Samstag, 30. März 2019

Clifton Chenier, Mance Lipscomb, Lightning Hopkins - Live! At The 1966 Berkeley Blues Festival (1966)

In 1966, Chris Strachwitz, the force behind Arhoolie Records, brought these amazing Texas-Louisiana legends to an appreciative West Coast audience. Chenier, the father of modern zydeco, plays red-hot accordion with some drum support, while bluesman Hopkins is cool and witty, twanging and sliding on his electric guitar. But the most amazing performance is by the transcendent Texas songster Mance Lipscomb, the oldest musician of the three. His thumb thumps the bass line on his acoustic guitar, while his index and middle fingers pick out syncopated phrases. On "Take Your Arms From Around My Neck, Sugar Babe," he seethes with irony and veiled malice.

Recorded live on KAL radio in Berkeley, CA on April 15, 1966, this presents roughly equal shares of material from Mance Lipscomb, Clifton Chenier, and Lightnin' Hopkins, performing at the 1966 Berkeley Blues Festival. The sound is not state-of-the-art, but decent considering the vintage. The material is not going to surprise anyone familiar with the artists, which is good news if you're in love with their music and want typical excerpts of their sets, but bad news if you think you might have enough of them and you're considering whether to investigate further. Lipscomb does good-natured, rhythmic country blues, both of his own composition and otherwise, covering "When the Saints Go Marching In," "I Ain't Got Nobody," and "The Sinking of the Titanic," which has slide guitar and is perhaps the most interesting of his songs on the CD. Chenier's performance might be of the greatest historical interest of the three artists on this disc, since it was his first appearance before a "a mostly young, white, relatively sophisticated concert audience," as Chris Strachwitz writes in the liner notes. It's just him, his accordion, and drummer Francis Clay, mostly on original tunes, as well as zydeco arrangements of Slim Harpo's "Baby Scratch My Back" and Ray Charles' "What'd I Say?." Clay also plays drums as the sole other musician on Lightnin' Hopkins' portion which, with its electric guitar, has a nice, mild electric R&B-rock feel.  Half of this album was previously available on Arhoolie LP 1030, but 11 of the 23 songs on the CD were previously unreleased.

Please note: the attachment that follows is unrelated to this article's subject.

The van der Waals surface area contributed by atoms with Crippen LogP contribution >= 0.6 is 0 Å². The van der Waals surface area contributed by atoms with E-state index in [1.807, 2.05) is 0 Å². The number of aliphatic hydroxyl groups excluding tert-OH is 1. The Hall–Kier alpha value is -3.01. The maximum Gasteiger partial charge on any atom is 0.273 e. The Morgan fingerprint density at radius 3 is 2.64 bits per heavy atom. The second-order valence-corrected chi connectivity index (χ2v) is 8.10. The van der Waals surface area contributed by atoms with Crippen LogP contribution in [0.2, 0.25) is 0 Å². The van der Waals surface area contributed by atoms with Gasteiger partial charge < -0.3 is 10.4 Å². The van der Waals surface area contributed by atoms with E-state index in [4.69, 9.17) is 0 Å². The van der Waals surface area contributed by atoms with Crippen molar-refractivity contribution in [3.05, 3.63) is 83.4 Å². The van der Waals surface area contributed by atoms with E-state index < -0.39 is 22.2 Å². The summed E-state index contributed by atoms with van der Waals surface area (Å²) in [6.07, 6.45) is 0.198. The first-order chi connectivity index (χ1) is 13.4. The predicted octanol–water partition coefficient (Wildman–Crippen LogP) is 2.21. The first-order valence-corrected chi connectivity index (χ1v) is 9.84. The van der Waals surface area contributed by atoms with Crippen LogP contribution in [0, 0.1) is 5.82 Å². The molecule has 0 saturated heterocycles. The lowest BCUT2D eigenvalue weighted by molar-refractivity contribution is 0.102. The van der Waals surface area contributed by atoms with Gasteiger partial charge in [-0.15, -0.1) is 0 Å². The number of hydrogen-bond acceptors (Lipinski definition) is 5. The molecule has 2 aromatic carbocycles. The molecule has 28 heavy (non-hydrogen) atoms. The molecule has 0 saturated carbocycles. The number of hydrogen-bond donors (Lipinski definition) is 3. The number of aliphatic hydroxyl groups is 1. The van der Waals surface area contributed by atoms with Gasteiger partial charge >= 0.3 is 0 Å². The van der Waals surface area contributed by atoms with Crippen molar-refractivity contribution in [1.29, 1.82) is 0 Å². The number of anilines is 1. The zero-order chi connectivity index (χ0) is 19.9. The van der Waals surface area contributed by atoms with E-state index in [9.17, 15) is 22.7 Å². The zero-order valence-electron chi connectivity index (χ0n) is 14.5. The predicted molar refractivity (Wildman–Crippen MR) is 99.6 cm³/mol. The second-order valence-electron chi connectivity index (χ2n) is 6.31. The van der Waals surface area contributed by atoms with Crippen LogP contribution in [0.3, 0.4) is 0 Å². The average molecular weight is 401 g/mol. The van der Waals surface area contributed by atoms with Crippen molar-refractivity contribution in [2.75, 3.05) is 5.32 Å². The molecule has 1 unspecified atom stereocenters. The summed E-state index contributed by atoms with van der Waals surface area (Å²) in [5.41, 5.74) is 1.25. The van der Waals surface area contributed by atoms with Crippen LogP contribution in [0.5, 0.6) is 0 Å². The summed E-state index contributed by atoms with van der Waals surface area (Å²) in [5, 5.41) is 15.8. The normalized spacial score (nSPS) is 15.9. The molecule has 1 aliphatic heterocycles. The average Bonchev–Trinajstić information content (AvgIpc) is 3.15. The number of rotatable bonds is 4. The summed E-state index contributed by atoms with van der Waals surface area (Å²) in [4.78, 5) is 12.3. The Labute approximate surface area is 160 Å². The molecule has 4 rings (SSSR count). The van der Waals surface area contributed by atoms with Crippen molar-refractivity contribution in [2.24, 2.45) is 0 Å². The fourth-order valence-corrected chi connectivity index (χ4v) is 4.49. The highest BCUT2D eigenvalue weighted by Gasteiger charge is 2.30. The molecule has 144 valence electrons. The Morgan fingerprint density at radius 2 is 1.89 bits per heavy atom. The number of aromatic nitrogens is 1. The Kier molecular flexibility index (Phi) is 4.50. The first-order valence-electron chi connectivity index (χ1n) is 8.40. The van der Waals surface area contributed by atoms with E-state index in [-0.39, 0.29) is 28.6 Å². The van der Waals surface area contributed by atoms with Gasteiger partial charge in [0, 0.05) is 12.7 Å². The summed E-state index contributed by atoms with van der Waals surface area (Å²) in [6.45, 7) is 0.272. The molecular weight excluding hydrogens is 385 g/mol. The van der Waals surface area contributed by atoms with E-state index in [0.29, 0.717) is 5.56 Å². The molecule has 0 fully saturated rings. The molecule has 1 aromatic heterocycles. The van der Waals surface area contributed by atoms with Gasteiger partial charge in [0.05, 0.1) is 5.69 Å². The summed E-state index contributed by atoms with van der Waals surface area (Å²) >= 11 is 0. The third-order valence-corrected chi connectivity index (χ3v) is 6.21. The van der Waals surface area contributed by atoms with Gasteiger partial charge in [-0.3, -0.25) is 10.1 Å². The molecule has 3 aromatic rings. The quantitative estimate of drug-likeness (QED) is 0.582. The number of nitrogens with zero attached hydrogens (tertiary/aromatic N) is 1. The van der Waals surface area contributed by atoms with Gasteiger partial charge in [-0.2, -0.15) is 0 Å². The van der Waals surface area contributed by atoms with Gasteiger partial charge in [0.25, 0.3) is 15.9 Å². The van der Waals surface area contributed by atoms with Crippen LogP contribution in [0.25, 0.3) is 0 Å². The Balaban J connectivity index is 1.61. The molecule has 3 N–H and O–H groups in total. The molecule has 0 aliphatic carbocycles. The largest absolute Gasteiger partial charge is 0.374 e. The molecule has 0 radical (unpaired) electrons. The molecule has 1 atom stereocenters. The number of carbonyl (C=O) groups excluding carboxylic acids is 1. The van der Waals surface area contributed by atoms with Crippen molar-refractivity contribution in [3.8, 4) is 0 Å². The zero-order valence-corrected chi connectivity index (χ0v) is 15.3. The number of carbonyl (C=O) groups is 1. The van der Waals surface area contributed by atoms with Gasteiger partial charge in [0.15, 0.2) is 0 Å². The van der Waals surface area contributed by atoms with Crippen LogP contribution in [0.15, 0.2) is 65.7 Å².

1. Stop Time - Mance Lipscomb
2. I Ain't Got Nobody - Mance Lipscomb
3. Downtown Blues - Mance Lipscomb
4. Shake, Shake, Mama - Mance Lipscomb
5. The Sinking Of The Titanic (God Moves On The Water) - Mance Lipscomb
6. Take Your Arms From Around My Neck, Sugar Babe - Mance Lipscomb
7. When The Saints Go Marching In - Mance Lipscomb
8. Intro & Louisiana Shuffle - Clifton Chenier
9. French Zydeco - Clifton Chenier
10. Clifton's After Hours - Clifton Chenier
11. Scratch My Back - Clifton Chenier
12. Everybody Calls Me Crazy - Clifton Chenier
13. What'd I Say? - Clifton Chenier
14. Old Country Waltz - Clifton Chenier
15. Louisiana Rock - Clifton Chenier
16. Clifton's Boogie Woogie - Clifton Chenier
17. If You Don't Want Me - Lightning Hopkins
18. I Feel So Good - Lightning Hopkins
19. Last Night - Lightning Hopkins
20. Goin' To Louisiana (Mojo Hand) - Lightning Hopkins
21. Black Cadillac - Lightning Hopkins
22. Short Haired Woman - Lightning Hopkins
23. Lightning's Boogie - Lightning Hopkins

(320 kbps, cover art included) 

Lightnin Hopkins - Mojo Hand (1960)

Sam John "Lightnin'" Hopkins (March 15, 1912 – January 30, 1982) was an American country blues singer, songwriter, guitarist, and occasional pianist, from Centerville, Texas. Rolling Stone magazine ranked him number 71 on its list of the 100 greatest guitarists of all time.
The musicologist Robert "Mack" McCormick opined that Hopkins is "the embodiment of the jazz-and-poetry spirit, representing its ancient form in the single creator whose words and music are one act".

This album, recorded for Fire Records, is especially interesting because it casts Hopkins in a more R&B-flavored environment. This obvious effort to get a hit makes for some excellent blues; moody and powerful performances play throughout. There's even a charming novelty Christmas blues, "Santa."                


1Mojo Hand
2Coffee For Mama
3Awful Dreams
4Black Mare Trot
5Have You Ever Loved A Woman
6Glory Be
7Sometimes She Will
9Shine On, Moon!
10Shake That Thing
11Walk A Long Time
12Last Night
13Just Pickin'
14Bring Me My Shotgun
15Mojo Hand (Live At 1965 Newport Folk Festival)

Lightnin Hopkins - Mojo Hand (1960)
(320 kbps, cover art included)

Floh De Cologne - Fließbandbabys Beat-Show (1970)